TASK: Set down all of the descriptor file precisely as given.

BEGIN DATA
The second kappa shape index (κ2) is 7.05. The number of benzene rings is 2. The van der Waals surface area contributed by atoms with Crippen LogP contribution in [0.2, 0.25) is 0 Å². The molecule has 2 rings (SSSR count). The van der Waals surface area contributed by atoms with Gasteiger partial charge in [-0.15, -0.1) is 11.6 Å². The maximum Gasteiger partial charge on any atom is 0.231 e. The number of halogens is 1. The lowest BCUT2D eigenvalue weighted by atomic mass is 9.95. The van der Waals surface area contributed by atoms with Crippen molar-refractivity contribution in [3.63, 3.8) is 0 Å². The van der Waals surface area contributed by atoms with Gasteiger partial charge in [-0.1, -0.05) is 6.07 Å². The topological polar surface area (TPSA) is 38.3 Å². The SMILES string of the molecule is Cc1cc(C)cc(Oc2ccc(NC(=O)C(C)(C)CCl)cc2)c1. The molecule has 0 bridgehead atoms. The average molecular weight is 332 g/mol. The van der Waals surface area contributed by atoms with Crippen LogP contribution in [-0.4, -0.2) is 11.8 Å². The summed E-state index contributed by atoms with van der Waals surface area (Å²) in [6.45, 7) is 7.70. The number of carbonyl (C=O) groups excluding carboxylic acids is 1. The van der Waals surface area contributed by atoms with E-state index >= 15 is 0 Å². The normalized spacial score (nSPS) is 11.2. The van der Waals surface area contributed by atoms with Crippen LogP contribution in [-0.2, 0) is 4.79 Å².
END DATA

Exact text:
The second kappa shape index (κ2) is 7.05. The number of benzene rings is 2. The van der Waals surface area contributed by atoms with Crippen LogP contribution in [0.2, 0.25) is 0 Å². The molecule has 2 rings (SSSR count). The van der Waals surface area contributed by atoms with Gasteiger partial charge in [-0.15, -0.1) is 11.6 Å². The maximum Gasteiger partial charge on any atom is 0.231 e. The number of halogens is 1. The lowest BCUT2D eigenvalue weighted by atomic mass is 9.95. The van der Waals surface area contributed by atoms with Crippen molar-refractivity contribution in [3.63, 3.8) is 0 Å². The van der Waals surface area contributed by atoms with Gasteiger partial charge in [-0.1, -0.05) is 6.07 Å². The topological polar surface area (TPSA) is 38.3 Å². The SMILES string of the molecule is Cc1cc(C)cc(Oc2ccc(NC(=O)C(C)(C)CCl)cc2)c1. The molecule has 0 bridgehead atoms. The average molecular weight is 332 g/mol. The van der Waals surface area contributed by atoms with Crippen LogP contribution in [-0.4, -0.2) is 11.8 Å². The summed E-state index contributed by atoms with van der Waals surface area (Å²) in [6.45, 7) is 7.70. The number of carbonyl (C=O) groups excluding carboxylic acids is 1. The van der Waals surface area contributed by atoms with E-state index >= 15 is 0 Å². The normalized spacial score (nSPS) is 11.2. The van der Waals surface area contributed by atoms with Crippen LogP contribution in [-0.2, 0) is 4.79 Å².